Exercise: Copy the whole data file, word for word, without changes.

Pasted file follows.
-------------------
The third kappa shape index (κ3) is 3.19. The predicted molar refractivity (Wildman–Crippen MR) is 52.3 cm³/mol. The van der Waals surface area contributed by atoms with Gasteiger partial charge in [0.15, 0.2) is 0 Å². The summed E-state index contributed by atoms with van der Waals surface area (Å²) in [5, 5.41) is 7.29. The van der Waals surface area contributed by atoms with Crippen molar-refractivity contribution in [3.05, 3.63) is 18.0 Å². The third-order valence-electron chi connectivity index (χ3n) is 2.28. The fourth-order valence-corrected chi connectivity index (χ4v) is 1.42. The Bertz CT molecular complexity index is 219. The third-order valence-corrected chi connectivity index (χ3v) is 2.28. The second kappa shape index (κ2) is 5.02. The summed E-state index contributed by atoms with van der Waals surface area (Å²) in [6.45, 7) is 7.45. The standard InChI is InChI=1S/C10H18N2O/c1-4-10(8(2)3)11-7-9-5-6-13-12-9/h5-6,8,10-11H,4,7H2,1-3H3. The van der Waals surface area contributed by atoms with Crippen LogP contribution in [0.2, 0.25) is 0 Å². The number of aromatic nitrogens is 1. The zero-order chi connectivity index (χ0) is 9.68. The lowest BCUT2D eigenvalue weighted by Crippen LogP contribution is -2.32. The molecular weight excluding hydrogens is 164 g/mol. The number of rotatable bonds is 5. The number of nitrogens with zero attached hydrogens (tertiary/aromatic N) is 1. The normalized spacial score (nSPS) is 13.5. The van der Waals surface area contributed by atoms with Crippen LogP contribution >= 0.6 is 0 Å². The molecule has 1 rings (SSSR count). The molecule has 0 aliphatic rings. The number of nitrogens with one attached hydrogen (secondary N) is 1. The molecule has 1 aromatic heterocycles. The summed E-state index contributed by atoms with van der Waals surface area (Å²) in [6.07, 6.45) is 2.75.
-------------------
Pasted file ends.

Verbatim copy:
The third kappa shape index (κ3) is 3.19. The predicted molar refractivity (Wildman–Crippen MR) is 52.3 cm³/mol. The van der Waals surface area contributed by atoms with Gasteiger partial charge in [0.15, 0.2) is 0 Å². The summed E-state index contributed by atoms with van der Waals surface area (Å²) in [5, 5.41) is 7.29. The van der Waals surface area contributed by atoms with Crippen molar-refractivity contribution in [3.05, 3.63) is 18.0 Å². The third-order valence-electron chi connectivity index (χ3n) is 2.28. The fourth-order valence-corrected chi connectivity index (χ4v) is 1.42. The Bertz CT molecular complexity index is 219. The third-order valence-corrected chi connectivity index (χ3v) is 2.28. The second kappa shape index (κ2) is 5.02. The summed E-state index contributed by atoms with van der Waals surface area (Å²) in [6.45, 7) is 7.45. The standard InChI is InChI=1S/C10H18N2O/c1-4-10(8(2)3)11-7-9-5-6-13-12-9/h5-6,8,10-11H,4,7H2,1-3H3. The van der Waals surface area contributed by atoms with Crippen LogP contribution in [0.2, 0.25) is 0 Å². The number of aromatic nitrogens is 1. The zero-order chi connectivity index (χ0) is 9.68. The lowest BCUT2D eigenvalue weighted by Crippen LogP contribution is -2.32. The molecular weight excluding hydrogens is 164 g/mol. The number of rotatable bonds is 5. The number of nitrogens with zero attached hydrogens (tertiary/aromatic N) is 1. The normalized spacial score (nSPS) is 13.5. The van der Waals surface area contributed by atoms with Crippen LogP contribution >= 0.6 is 0 Å². The molecule has 1 rings (SSSR count). The molecule has 0 aliphatic rings. The number of nitrogens with one attached hydrogen (secondary N) is 1. The molecule has 1 aromatic heterocycles. The summed E-state index contributed by atoms with van der Waals surface area (Å²) in [6.07, 6.45) is 2.75.